It's summer, and that probably means you'll be vacationing or playing near water this month. Whether you're heading to a local lake or to an ocean across the country, take your metal detector.
Beach hunting is fun and easy, and usually the finds are, well, pretty fine! Recovering an object from sand is pretty easy, too, especially compared to digging in hard ground. A sand scoop makes target recovery fast and easy.
Water and sunscreen have a sneaky way of slipping rings from fingers of swimmers and sunbathers, making beaches a lucrative location for metal detecting. Necklaces, watches, and bracelets are also great finds on beaches, along with coins— lots of coins. Although some beaches can yield historic artifacts, most finds will likely be of the modern variety.
Some detectorists will argue that the best time to find goodies on a beach is after winter storms. While that’s certainly true, summer crowds can mean a fresh crop of coinage and jewelry just waiting to be found by you.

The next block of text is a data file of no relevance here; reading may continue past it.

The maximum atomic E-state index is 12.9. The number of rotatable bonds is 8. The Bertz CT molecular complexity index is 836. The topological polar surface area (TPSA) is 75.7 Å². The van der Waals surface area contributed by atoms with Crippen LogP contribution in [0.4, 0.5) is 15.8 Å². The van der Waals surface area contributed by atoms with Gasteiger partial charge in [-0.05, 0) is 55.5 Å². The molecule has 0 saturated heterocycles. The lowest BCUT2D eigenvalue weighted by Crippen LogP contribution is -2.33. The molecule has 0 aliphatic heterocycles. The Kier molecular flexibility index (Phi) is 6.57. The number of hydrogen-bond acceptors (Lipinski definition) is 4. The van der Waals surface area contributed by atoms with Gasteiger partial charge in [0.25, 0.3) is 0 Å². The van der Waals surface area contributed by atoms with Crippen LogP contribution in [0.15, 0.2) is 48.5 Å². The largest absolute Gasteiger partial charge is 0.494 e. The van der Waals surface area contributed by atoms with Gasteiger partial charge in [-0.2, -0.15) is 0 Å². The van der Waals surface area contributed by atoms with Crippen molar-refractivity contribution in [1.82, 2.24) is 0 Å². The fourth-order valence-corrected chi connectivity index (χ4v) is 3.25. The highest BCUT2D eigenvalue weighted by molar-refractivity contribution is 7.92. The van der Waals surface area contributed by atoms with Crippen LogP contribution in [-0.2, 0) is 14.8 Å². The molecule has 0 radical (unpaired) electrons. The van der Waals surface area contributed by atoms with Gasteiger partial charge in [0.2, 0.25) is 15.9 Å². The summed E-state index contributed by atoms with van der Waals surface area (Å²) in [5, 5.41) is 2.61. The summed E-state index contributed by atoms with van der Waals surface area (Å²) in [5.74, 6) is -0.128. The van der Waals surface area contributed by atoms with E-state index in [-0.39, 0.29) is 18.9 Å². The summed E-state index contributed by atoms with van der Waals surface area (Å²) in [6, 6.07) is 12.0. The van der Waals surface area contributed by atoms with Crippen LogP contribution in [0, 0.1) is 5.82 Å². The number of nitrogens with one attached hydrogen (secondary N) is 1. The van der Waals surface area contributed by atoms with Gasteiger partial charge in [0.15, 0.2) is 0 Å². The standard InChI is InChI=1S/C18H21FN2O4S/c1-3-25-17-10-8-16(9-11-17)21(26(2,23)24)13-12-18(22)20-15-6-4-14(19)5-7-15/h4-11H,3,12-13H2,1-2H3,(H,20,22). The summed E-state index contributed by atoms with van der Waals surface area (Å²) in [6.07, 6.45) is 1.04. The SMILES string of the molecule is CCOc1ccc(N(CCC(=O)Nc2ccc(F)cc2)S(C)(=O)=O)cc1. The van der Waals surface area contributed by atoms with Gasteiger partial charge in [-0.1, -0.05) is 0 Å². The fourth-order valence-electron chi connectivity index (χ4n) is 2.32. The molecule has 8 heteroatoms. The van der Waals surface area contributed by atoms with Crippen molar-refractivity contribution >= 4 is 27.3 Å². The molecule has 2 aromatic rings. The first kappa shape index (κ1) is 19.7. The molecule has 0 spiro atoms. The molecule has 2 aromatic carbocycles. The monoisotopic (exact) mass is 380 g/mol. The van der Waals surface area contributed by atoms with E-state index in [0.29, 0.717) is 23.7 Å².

Beach hunting can be done in dry sand or out in the water where many more rings are lost. Salt water beaches present special problems (mineralization) and you must determine if you will hunt only in dry sand, dip the coil under water in the shallows, or desire a totally submersible metal detector
suitable for deep water wading or diving. All quality metal detectors have submersible search coils but not all control boxes are waterproof or suitable for the pressures of deep water diving, so match your detector to the type of detecting you’ll do.
In all types of beach hunting, the discrimination must be kept very low, eliminating only small iron (bobby pins and nails). Aluminum pull tabs and tin foil should not be discriminated or gold and/or platinum rings may not be detected. Some beach hunters operate with zero discrimination and dig everything. Article continued here...